Sir Clive Sinclair, inventor of the fabled C5 electric tricycle, road tests the revolutionary Segway scooter... and announces secret plans for another pioneering new personal transporter.
By Jonathan Duffy
BBC News Online
It was rumoured to be powered by a washing machine motor, was lusted after by pre-adolescent schoolboys and risked vanishing under a heavy goods vehicle without the driver noticing.
When it was unleashed on an unsuspecting public in 1985, the Sinclair C5 was the last word in futuristic transport. Ten months, and £6m of investment, later it was consigned to the commercial scrapheap.
Now its inventor, Sir Clive Sinclair, is working on a "C6" - a top-secret follow-up to the ill-fated C5, to be unveiled next year.
Sir Clive broke the news of his intriguing new invention while road testing the revolutionary new Segway scooter for BBC News Online.
The Segway is the brainchild of American inventor Dean Kamen and has been compared to the C5 for presenting an innovative solution to getting around congested cities.
But since going on sale in March, it seems to have fared better than its groundbreaking British equivalent all those years ago.
Sir Clive in 1985, on a C5
In America, the Segway is becoming the method of transportation du jour for workers who would otherwise have to walk long distances. Postmen in Florida, police officers in Boston and staff at Disney World are among those to have been issued with the upright electric scooter.
Even George Bush took a ride on one, although any White House endorsement was somewhat undermined when he was catapulted over the handlebars.
Chris Grindley, chairman of Planet Moto - the company which started importing the US-made Segways into the UK in February - cautions they are easy to ride, but demand some confidence from the user.
Bearing this in mind, Sir Clive fared well on his first go on the Segway, and declared himself highly impressed.
"I found it very enjoyable - a nice sensation once I got over the initial nervousness. It's very manoeuvrable, no trouble there at all. After a few minutes practice you can do anything you like.
"I think it's wonderfully entertaining, as a toy. That's not to be disparaging. It works very well."
He stayed tight-lipped about his new project, describing it only as a "new product designed at getting people around town". It is being developed in tandem with a British-based engineering company which specialises in compact electric motors and drive systems.
But if all goes to plan for Sir Clive, the Segway will be squaring up to some British competition next year.
He is convinced there is a gap in the market for his new invention, declaring the Segway unsuitable for British streets. The device weighs about 40 kilos and, unlike the C5, was designed to be used on pavements.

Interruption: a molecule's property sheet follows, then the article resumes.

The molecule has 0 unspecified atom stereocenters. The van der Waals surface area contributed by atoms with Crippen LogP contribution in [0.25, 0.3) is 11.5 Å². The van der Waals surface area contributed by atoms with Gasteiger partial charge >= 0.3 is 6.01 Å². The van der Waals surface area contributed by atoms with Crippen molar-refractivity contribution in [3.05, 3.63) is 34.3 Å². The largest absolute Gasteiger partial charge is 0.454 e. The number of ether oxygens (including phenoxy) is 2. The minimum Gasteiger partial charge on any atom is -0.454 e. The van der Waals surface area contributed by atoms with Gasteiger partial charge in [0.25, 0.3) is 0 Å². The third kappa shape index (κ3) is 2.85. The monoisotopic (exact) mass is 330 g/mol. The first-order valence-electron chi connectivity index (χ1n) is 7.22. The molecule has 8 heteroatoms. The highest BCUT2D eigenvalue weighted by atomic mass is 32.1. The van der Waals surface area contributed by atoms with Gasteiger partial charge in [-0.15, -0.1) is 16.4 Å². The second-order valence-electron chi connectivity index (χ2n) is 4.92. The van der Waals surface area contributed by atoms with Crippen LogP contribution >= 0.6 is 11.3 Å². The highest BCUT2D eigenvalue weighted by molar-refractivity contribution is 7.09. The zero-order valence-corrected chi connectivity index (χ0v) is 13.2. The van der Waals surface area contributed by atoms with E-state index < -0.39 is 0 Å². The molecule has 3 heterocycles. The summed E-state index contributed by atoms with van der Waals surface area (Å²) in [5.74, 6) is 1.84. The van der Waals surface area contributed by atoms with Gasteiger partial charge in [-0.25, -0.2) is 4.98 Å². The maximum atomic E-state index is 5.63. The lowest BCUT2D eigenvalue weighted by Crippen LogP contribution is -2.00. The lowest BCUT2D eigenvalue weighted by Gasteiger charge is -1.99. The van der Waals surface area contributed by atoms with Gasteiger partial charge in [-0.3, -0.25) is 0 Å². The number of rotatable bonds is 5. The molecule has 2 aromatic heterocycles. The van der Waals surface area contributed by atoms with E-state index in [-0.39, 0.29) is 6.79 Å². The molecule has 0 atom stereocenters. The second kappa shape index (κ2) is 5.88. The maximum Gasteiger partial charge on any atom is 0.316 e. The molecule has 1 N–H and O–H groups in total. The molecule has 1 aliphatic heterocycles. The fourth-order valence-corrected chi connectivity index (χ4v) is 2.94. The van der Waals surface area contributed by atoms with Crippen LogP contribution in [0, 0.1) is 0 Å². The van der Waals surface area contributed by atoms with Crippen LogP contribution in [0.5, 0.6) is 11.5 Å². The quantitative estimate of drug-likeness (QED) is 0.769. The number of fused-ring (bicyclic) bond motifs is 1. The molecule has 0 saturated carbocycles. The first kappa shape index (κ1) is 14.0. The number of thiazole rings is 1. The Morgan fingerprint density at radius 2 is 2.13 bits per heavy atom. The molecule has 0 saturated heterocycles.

"In London there are lots of people milling around - a heavy vehicle like that, it's a lot of weight and doing 15mph, if you hit someone it would just knock them for six.
"I think it's got applications for going around factories and the like."
SIR CLIVE SINCLAIR
Born in 1940, excelled at engineering from a young age
Focused on miniaturisation, invented world's first pocket calculator in 1962
Went on to develop the digital wristwatch, pocket TV and home computers
But he was impressed with its upstanding design - the Segway uses gyroscopes to stay upright - and conceded it was less likely to scare off customers than the low-slung C5.
Driven by a combination of battery and pedal power, the C5 was declared a death trap by the Automobile Association because it was too small to be seen by lorry drivers.
Although several thousand of the tricycles were sold, Sir Clive, famed in the early 1980s for his range of affordable Sinclair home computers, failed to win over a sceptical public.
The plastic trike became a cult novelty toy - singer Elton John bought two to zip around his country estate. Today they trade for between £500 and £1,000 on Ebay - more than the original £399 price tag, although still a fraction of the £4,600 a Segway costs.
Sir Clive was also "disappointed" the Segway did not live up to the early hype, when pundits speculated the then "mystery invention" could be a jet-pack or hover skateboard.
Moving with the times: Sir Clive Sinclair rides a Segway
In fact, Sinclair says he was involved in devising something similar to the Segway - using gyroscope technology - 20 years ago, with a company called Cambridge Consultants. It fell by the wayside.
So does he wish the C5 had come out looking more like the Segway? "No, no, no, I don't at all. We sold 5,000 of them."
He has worked long and hard at re-inventing personal transport, launching the Zike - a mini electric bike - in the early 1990s, and the Zeta - an electric engine that fits on to an ordinary bike.
Does he think the humble but enduring push bike can ever be topped? "Just wait," he cautions, "until next year."